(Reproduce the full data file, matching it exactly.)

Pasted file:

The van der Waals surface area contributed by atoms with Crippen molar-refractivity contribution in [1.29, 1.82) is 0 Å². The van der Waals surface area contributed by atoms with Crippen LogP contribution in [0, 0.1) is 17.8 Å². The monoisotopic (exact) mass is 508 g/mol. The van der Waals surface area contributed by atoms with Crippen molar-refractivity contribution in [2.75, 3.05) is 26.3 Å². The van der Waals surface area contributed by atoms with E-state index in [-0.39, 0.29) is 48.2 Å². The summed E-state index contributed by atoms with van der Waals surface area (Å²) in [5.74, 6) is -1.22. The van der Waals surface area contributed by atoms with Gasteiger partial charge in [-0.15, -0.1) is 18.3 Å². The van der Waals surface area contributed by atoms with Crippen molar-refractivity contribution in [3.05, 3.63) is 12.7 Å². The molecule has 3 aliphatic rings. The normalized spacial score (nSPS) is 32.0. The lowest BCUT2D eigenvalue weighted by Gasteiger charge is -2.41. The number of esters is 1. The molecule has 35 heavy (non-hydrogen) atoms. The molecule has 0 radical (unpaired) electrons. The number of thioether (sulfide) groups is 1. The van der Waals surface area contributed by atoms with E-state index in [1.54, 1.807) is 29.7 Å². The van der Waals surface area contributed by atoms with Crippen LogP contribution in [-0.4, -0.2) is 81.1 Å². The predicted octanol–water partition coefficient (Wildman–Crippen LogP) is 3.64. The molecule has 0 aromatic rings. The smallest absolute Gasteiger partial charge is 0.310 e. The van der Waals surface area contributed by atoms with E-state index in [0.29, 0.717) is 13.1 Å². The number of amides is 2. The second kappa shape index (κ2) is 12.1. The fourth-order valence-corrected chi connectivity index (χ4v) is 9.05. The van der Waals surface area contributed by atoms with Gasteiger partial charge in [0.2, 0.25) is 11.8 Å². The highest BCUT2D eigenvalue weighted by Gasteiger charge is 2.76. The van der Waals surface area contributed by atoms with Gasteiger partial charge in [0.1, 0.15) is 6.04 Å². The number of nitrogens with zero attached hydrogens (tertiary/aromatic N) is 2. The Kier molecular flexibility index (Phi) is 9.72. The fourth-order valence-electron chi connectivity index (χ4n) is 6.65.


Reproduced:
The van der Waals surface area contributed by atoms with Crippen molar-refractivity contribution in [1.29, 1.82) is 0 Å². The van der Waals surface area contributed by atoms with Crippen LogP contribution in [0, 0.1) is 17.8 Å². The monoisotopic (exact) mass is 508 g/mol. The van der Waals surface area contributed by atoms with Crippen molar-refractivity contribution in [2.75, 3.05) is 26.3 Å². The van der Waals surface area contributed by atoms with E-state index in [-0.39, 0.29) is 48.2 Å². The summed E-state index contributed by atoms with van der Waals surface area (Å²) in [5.74, 6) is -1.22. The van der Waals surface area contributed by atoms with Gasteiger partial charge in [-0.15, -0.1) is 18.3 Å². The van der Waals surface area contributed by atoms with Crippen molar-refractivity contribution in [3.05, 3.63) is 12.7 Å². The molecule has 3 aliphatic rings. The normalized spacial score (nSPS) is 32.0. The lowest BCUT2D eigenvalue weighted by Gasteiger charge is -2.41. The number of esters is 1. The molecule has 35 heavy (non-hydrogen) atoms. The molecule has 0 radical (unpaired) electrons. The number of thioether (sulfide) groups is 1. The van der Waals surface area contributed by atoms with E-state index in [1.54, 1.807) is 29.7 Å². The van der Waals surface area contributed by atoms with Crippen LogP contribution in [-0.4, -0.2) is 81.1 Å². The predicted octanol–water partition coefficient (Wildman–Crippen LogP) is 3.64. The molecule has 0 aromatic rings. The smallest absolute Gasteiger partial charge is 0.310 e. The van der Waals surface area contributed by atoms with E-state index in [0.29, 0.717) is 13.1 Å². The number of amides is 2. The second kappa shape index (κ2) is 12.1. The fourth-order valence-corrected chi connectivity index (χ4v) is 9.05. The van der Waals surface area contributed by atoms with Gasteiger partial charge in [0.2, 0.25) is 11.8 Å². The highest BCUT2D eigenvalue weighted by Gasteiger charge is 2.76. The van der Waals surface area contributed by atoms with Gasteiger partial charge in [0.1, 0.15) is 6.04 Å². The number of nitrogens with zero attached hydrogens (tertiary/aromatic N) is 2. The Kier molecular flexibility index (Phi) is 9.72. The fourth-order valence-electron chi connectivity index (χ4n) is 6.65.